New Port Mann Bridge opens Dec. 1, tolls apply a week later

Eight lanes of traffic opens over new span as work continues on remainder of Highway 1 corridor

Commuters will soon find out if the new Port Mann Bridge ends their gridlock gripes or simply moves Metro Vancouver’s biggest traffic bottleneck further down the highway and onto untolled crossings.

The new bridge officially opens with eight lanes on Saturday Dec. 1 and half-price tolls of $1.50 for regular cars will kick in a week later on Dec. 8.

The transportation ministry estimates the new bridge will cut commute times 50 per cent and save some drivers an hour a day.

But the full 10 lanes on the bridge and on the widened Highway 1 through Vancouver and Burnaby won’t be open until late in 2013 because construction is continuing on much of the corridor.

And some critics say even when the full project is complete, traffic heading to those cities will hit heavy volume at the off-ramps, backing traffic up onto the freeway.

“My prediction is congestion,” Burnaby Mayor Derek Corrigan said. “The pinch point will just be moved.”

He said Burnaby, New Westminster and Vancouver are all refusing to free up more road capacity in response – by eliminating parking lanes, for example.

“The highway is the access point and if that’s where people end up having to sit, that’s where they have to sit.”

But Port Mann/Highway 1 project spokesman Max Logan said much of the westbound bridge traffic exits at Cape Horn or Brunette Avenue.

“We’re not expecting anything significant in terms of a pinch point or traffic bottleneck,” he said, adding drivers should see similar conditions they now see west of Brunette, until the entire $3.3-billion project is finished in late 2013.

It’s a different story east of the bridge.

By Dec. 1, there will be four lanes open in each direction running from Brunette over the bridge as far east as 200 Street in Langley – a doubling of highway capacity through Surrey.

One of the four lanes each way will be for HOV users, adding 20 kilometres where car pools and other vehicles with at least two occupants can bypass congestion. Registered HOV lane users also get a 25 per cent discount at peak times.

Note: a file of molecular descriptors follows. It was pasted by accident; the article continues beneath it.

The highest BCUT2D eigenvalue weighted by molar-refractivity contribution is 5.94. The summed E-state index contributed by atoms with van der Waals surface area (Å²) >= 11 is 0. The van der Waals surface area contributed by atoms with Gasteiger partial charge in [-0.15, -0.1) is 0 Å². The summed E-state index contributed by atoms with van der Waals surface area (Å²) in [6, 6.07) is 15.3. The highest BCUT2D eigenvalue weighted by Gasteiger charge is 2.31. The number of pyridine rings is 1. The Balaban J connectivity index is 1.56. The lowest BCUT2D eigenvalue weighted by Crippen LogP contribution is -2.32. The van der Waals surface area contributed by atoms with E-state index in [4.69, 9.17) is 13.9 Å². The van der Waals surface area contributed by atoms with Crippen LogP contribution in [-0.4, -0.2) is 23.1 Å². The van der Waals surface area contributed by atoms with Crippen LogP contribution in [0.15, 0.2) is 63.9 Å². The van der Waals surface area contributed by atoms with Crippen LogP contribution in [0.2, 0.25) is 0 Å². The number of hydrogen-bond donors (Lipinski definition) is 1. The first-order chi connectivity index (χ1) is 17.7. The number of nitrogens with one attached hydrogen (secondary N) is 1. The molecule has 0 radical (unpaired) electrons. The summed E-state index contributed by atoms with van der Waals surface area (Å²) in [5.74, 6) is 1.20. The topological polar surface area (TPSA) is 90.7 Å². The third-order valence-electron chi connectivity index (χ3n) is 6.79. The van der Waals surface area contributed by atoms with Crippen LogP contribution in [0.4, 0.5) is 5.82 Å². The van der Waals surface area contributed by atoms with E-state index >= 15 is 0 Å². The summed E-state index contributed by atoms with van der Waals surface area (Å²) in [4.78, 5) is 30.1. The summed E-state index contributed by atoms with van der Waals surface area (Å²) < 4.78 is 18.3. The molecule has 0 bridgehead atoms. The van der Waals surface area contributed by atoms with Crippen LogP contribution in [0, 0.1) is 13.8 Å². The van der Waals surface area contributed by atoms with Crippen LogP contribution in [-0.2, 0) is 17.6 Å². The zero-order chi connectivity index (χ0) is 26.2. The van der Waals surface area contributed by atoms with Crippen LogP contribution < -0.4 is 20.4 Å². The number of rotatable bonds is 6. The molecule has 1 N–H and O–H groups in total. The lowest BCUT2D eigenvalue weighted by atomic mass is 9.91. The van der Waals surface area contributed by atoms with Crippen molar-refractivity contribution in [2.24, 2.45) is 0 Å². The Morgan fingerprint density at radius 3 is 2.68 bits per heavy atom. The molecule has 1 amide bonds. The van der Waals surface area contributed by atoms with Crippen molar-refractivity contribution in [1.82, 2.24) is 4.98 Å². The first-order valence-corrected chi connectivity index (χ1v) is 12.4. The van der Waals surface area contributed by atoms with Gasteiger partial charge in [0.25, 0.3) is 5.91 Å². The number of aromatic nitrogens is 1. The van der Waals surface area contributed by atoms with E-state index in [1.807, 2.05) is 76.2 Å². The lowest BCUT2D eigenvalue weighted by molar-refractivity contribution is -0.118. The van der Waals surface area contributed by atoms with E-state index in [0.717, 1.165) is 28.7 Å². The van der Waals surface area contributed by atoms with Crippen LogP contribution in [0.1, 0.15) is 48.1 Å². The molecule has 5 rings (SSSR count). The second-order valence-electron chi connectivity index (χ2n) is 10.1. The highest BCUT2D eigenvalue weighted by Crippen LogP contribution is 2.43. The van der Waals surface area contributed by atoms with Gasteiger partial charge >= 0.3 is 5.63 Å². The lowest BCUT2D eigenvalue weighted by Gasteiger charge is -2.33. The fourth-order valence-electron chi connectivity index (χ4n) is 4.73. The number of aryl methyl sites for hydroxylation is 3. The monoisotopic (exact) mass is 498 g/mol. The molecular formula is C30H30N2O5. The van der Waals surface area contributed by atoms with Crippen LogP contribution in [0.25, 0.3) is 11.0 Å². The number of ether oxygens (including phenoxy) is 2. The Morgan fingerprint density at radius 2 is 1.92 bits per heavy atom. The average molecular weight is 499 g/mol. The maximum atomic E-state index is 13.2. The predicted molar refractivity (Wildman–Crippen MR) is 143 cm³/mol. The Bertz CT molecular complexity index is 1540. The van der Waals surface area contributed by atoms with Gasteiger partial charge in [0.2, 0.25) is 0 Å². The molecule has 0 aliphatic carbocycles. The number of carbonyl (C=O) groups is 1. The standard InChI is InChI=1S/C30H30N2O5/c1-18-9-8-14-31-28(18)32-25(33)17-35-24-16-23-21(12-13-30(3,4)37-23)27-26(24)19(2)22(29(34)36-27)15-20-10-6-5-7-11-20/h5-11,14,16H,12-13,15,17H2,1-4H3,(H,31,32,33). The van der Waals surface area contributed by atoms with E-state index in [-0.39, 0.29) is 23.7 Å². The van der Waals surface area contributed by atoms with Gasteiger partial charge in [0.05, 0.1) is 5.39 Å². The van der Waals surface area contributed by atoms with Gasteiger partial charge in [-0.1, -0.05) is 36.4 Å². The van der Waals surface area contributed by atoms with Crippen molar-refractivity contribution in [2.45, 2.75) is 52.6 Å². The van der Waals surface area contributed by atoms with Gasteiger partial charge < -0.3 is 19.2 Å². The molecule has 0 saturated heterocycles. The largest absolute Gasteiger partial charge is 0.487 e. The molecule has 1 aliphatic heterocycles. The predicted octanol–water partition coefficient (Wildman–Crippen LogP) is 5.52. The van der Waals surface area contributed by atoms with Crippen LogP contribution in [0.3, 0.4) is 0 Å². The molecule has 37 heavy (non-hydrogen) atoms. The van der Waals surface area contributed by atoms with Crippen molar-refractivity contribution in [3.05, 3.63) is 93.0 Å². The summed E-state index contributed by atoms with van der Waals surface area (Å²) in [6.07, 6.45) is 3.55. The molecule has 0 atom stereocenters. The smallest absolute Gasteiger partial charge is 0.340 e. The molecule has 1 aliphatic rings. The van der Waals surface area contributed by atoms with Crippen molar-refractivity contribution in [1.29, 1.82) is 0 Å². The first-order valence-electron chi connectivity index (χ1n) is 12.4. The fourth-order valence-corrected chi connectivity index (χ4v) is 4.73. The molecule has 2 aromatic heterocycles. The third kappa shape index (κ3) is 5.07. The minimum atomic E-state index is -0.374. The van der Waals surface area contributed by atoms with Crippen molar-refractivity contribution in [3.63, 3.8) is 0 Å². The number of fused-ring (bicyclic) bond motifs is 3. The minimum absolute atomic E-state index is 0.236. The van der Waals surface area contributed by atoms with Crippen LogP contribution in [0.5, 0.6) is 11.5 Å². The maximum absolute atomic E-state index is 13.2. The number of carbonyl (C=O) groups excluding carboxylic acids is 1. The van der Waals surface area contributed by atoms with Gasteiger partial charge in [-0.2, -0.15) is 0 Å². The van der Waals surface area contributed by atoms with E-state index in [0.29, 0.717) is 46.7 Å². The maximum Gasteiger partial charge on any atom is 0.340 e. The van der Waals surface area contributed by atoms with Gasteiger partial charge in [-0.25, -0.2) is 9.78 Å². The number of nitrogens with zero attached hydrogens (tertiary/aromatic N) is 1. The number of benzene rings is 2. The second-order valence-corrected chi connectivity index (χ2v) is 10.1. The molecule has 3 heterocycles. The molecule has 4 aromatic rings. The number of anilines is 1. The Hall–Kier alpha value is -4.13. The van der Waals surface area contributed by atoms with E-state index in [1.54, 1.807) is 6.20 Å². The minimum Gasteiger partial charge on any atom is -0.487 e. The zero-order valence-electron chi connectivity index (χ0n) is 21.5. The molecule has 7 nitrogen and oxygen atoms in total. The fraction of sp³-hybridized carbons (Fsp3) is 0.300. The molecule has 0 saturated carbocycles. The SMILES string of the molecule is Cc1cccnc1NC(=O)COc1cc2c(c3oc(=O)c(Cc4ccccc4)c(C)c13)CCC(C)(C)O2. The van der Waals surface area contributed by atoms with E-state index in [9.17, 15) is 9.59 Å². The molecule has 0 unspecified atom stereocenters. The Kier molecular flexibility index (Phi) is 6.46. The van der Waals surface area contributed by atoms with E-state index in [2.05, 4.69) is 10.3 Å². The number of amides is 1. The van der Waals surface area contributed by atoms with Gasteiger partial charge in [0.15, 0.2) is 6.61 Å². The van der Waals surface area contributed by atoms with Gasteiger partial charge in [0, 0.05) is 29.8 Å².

Drivers who don’t want to pay a toll will be directed over the Pattullo Bridge, via the South Fraser Perimeter Road, which partly opens Dec. 1.

NDP transportation critic Harry Bains predicts heavy congestion at that crossing and in feeder routes in Surrey and New Westminster as a result.

“That is going to be a huge concern,” Bains said. “The Pattullo is dangerous and over capacity.”

TransLink has also warned seismic and other safety risks could force the Pattullo to shut down before its 2020 target date for replacement.

Logan said he expects some drivers will shift to the Pattullo – at least initially.

“Come Dec. 8, once tolling begins, we may see some drivers gravitate to the untolled alternative,” he said. “We’re expecting drivers are going to test out the alternatives that are available to them and make the choice of the one that makes most sense to them.”

Logan said some drivers may have been avoiding the Port Mann and Highway 1 because of construction delays and will now come back to it.

“We expect the Port Mann will be the crossing of choice because it’s going to be  just so much faster and more efficient than it is now.”

Crews have been phasing in use of the new span in stages.

Eastbound traffic has already been going over the new bridge since September and westbound traffic will switch over to two lanes on the new bridge on Nov. 17.

The final lanes to be opened on the new bridge in late 2013 will be for local traffic only. They’ll allow drivers heading between Surrey and Coquitlam to travel on separate lanes without having to merge with the rest of the freeway traffic to cross the bridge.

Another change will see TransLink launch the Highway 1 RapidBus service over the Port Mann on Dec. 1.

It will run between the Carvolth park-and-ride in northwest Langley and Braid Street SkyTrain station in New Westminster – every 10 minutes at peak times and every 30 off peak.

But Bains said he’s concerned passengers will be stranded in Langley because TransLink’s planned service level may not meet demand.

With six buses an hour leaving Carvolth, he said, there will only be capacity for 350 passengers an hour at peak periods and less at off-peak times.

“We’re trying to work within our means,” TransLink spokesman Drew Snider said. “For now, this is what we are able to provide.”

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